I got up from my seat and said decisively, “I don’t feel like eating this. I’m going to fix myself a peanut butter and jelly sandwich. Anybody else want one?” Five mouths dropped open (good thing they were empty or it wouldn’t have been a pretty picture) and my family stared at me in disbelief. Andrew said, “You’re kidding, right?” But after the initial moment of frozen time passed, when I started getting out the bread and peanut butter and they could see I was in earnest, five other hands shot up in the air and squeals of “ME TOO!” echoed through the kitchen.

Sad to say a lot of salad got thrown out. Each of the them had the look of a prisoner who had faced the firing squad and had been pardoned at the last minute, but after I'd dished up a plate of gooey sandwiches Andrew took a chance and timidly spoke--with a hint of injury in his voice. He said, “You know—Dear—if I’d said something like that, I’d be dead by now. How come you can get away with that and I can’t?” To which the kids energetically nodded their heads in unison at the injustice of it. I really had no answer for the man other than I have very few powers in this world beyond my cherished executive veto and occasionally I choose to exercise that privilege. It may not be fair, but what are you gonna do about it? Anyone wanna hand in their sandwiches?

Anyway, the mood at the table lightened considerably once everyone was cleansing their palates with peanut butter. Andrew started getting a little wild in his new-found liberation and announced to the kids, “Since Mom says you don’t have to eat your dinner, tonight you can stay up as late as you want.”

The kids looked pretty shocked, waiting to see if he was for real, I wasn’t fooled and looked sideways at him with a raised eyebrow. But that didn’t stop him, he was enjoying the attention he was getting and continued, “Yea, and you know what else? You can ever swear!”

I almost choked on my PB&J but I didn’t have to worry too much, you should have seen the shock in their faces. Lillian didn’t understand, David was confused, Spencer was dismayed but Grace said, “That’s bleepin’ great!”--and she was smart enough to know not to throw in the real word.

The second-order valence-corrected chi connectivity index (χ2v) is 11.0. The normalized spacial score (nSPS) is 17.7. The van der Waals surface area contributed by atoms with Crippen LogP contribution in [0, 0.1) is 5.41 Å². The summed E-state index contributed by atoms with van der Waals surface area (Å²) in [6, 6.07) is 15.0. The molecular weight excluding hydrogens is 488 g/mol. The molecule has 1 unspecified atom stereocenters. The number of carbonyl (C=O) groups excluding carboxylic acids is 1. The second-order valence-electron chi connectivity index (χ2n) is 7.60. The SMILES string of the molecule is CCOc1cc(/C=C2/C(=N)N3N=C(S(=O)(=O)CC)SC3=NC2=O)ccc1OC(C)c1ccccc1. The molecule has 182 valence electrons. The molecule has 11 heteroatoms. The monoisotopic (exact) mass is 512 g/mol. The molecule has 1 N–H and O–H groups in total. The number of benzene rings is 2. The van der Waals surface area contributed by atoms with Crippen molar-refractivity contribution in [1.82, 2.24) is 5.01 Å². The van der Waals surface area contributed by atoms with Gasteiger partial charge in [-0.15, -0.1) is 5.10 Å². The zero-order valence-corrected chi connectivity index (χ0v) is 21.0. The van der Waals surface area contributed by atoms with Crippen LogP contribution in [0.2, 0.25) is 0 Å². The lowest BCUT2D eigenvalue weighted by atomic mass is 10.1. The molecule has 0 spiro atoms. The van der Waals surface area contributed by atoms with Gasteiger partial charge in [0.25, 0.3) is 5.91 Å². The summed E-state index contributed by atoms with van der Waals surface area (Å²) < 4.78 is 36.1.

But from there it was chaos. We usually have great dinner-time conversations but the informality of the peanut butter must have loosened everyone up. The talk led from one topic to another until Grace, was speaking on the subject of deep sea exploration (don’t ask how we got on that topic) and was discussing the subs that dive to the deepest parts of the ocean. She ended with “I think it would be so cool to explore the ocean’s bottom!”

My uber-classy husband responded by saying, “EEEEEEWWWWW! Hear that, Spencer? Grace wants to explore the ocean’s bottom!

This set off giggles and snorts around the table (I think there was peanut butter extruding from nostrils by the time I put my foot down and called the meal back to order with a “I can’t believe you said that” look at Andrew that would have stopped a train. I should have let ‘em stick with the salads. Heathen dogs, all of them. Honestly!

I suppose the sad moral to my story is: you can go to the opera all you want but that won’t hide the fact that you’re still a peanut-butter and jelly lovin’ family.